I'm not in any way encouraging drugs! I'm just saying that the experience is different wherever you have used drugs or not.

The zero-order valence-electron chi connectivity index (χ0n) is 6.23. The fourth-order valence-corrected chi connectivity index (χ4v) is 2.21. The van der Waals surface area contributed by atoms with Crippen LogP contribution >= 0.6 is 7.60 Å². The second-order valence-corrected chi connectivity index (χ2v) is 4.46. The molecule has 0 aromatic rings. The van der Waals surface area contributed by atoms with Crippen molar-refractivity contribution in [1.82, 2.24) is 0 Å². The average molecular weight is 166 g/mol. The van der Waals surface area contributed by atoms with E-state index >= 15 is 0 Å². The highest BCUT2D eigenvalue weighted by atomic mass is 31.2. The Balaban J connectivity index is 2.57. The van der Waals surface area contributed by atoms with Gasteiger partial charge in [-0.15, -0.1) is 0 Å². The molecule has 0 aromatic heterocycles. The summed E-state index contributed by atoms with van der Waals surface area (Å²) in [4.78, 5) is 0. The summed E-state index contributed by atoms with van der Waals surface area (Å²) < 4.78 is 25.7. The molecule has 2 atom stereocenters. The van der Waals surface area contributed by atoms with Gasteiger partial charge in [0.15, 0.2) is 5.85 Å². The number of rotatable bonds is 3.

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  16. Man I've missed your In Character posts so much. And when it comes to an actor to Benicio Del Toro's fierce talent, I really love it. There are so few movie actors at them who I'd put in his league. His level of dedication is something that I admire so damn much. It's true that he has that rare ability to act without speaking a single word. His stare is indeed the very essence of his acting. That's something I've noticed the most in his harrowing portrayal of Jack Jordan in 21 Grams. His heartbreaking performance as a seriously damaged man is quite simply disturbing to watch. I could say uncomfortable but that doesn't quite sum up the level of emotional truth he conveys there, especially when Naomi Watts' character (SPOILER ALERT) tries to kill him with the wooden lamp. I mean this film is one of the most well-acted films ever anyway but his work is really a force of nature. Really powerful stuff. It tops everything he's done for me. And that truly says a lot because I've pretty much seen his entire filmography (run out of superlatives when it comes to his work in Traffic or Che). Personally, I'd include his turn as Jackie Boy is Sin City as one his five best mainly because it's such a wild and unexpected departure of the heavily dramatic roles we're often used to see him and it's a really mesmerizing, ferocious, scary-funny performance. Love the "huge mistake" scene with Owen at the bathroom. Cracks me up every time.